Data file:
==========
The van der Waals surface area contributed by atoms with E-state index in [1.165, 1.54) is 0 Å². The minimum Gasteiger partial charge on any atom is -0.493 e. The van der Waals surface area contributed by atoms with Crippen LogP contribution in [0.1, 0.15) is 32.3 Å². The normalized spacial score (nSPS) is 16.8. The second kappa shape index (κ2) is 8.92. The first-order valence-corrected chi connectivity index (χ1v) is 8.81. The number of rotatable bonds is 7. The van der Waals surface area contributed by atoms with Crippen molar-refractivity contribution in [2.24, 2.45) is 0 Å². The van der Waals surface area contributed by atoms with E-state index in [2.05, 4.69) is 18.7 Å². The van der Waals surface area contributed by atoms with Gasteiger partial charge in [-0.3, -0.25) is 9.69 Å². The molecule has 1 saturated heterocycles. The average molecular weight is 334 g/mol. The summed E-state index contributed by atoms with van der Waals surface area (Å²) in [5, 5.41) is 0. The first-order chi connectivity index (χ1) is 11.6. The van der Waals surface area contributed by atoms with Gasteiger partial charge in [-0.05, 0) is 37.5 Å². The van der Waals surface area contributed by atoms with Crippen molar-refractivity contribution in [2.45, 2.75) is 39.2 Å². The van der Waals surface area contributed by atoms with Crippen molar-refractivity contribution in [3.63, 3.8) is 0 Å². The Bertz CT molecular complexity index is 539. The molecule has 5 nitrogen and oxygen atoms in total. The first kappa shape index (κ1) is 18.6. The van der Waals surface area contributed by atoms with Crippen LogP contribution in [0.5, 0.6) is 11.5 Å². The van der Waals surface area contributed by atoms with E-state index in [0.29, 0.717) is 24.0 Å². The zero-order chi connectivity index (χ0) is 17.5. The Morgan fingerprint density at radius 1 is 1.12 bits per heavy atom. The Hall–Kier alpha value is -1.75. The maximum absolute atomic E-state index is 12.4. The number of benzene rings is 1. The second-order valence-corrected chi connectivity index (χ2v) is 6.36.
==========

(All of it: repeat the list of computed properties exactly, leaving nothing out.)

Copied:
The van der Waals surface area contributed by atoms with E-state index in [1.165, 1.54) is 0 Å². The minimum Gasteiger partial charge on any atom is -0.493 e. The van der Waals surface area contributed by atoms with Crippen LogP contribution in [0.1, 0.15) is 32.3 Å². The normalized spacial score (nSPS) is 16.8. The second kappa shape index (κ2) is 8.92. The first-order valence-corrected chi connectivity index (χ1v) is 8.81. The number of rotatable bonds is 7. The van der Waals surface area contributed by atoms with Crippen molar-refractivity contribution in [2.24, 2.45) is 0 Å². The van der Waals surface area contributed by atoms with E-state index in [2.05, 4.69) is 18.7 Å². The van der Waals surface area contributed by atoms with Gasteiger partial charge in [-0.3, -0.25) is 9.69 Å². The molecule has 1 saturated heterocycles. The average molecular weight is 334 g/mol. The summed E-state index contributed by atoms with van der Waals surface area (Å²) in [5, 5.41) is 0. The first-order chi connectivity index (χ1) is 11.6. The van der Waals surface area contributed by atoms with Gasteiger partial charge in [-0.05, 0) is 37.5 Å². The van der Waals surface area contributed by atoms with Crippen molar-refractivity contribution in [2.45, 2.75) is 39.2 Å². The van der Waals surface area contributed by atoms with Crippen molar-refractivity contribution in [3.63, 3.8) is 0 Å². The Bertz CT molecular complexity index is 539. The molecule has 5 nitrogen and oxygen atoms in total. The first kappa shape index (κ1) is 18.6. The van der Waals surface area contributed by atoms with Crippen LogP contribution in [0.5, 0.6) is 11.5 Å². The van der Waals surface area contributed by atoms with E-state index in [0.29, 0.717) is 24.0 Å². The zero-order chi connectivity index (χ0) is 17.5. The Morgan fingerprint density at radius 1 is 1.12 bits per heavy atom. The Hall–Kier alpha value is -1.75. The maximum absolute atomic E-state index is 12.4. The number of benzene rings is 1. The second-order valence-corrected chi connectivity index (χ2v) is 6.36.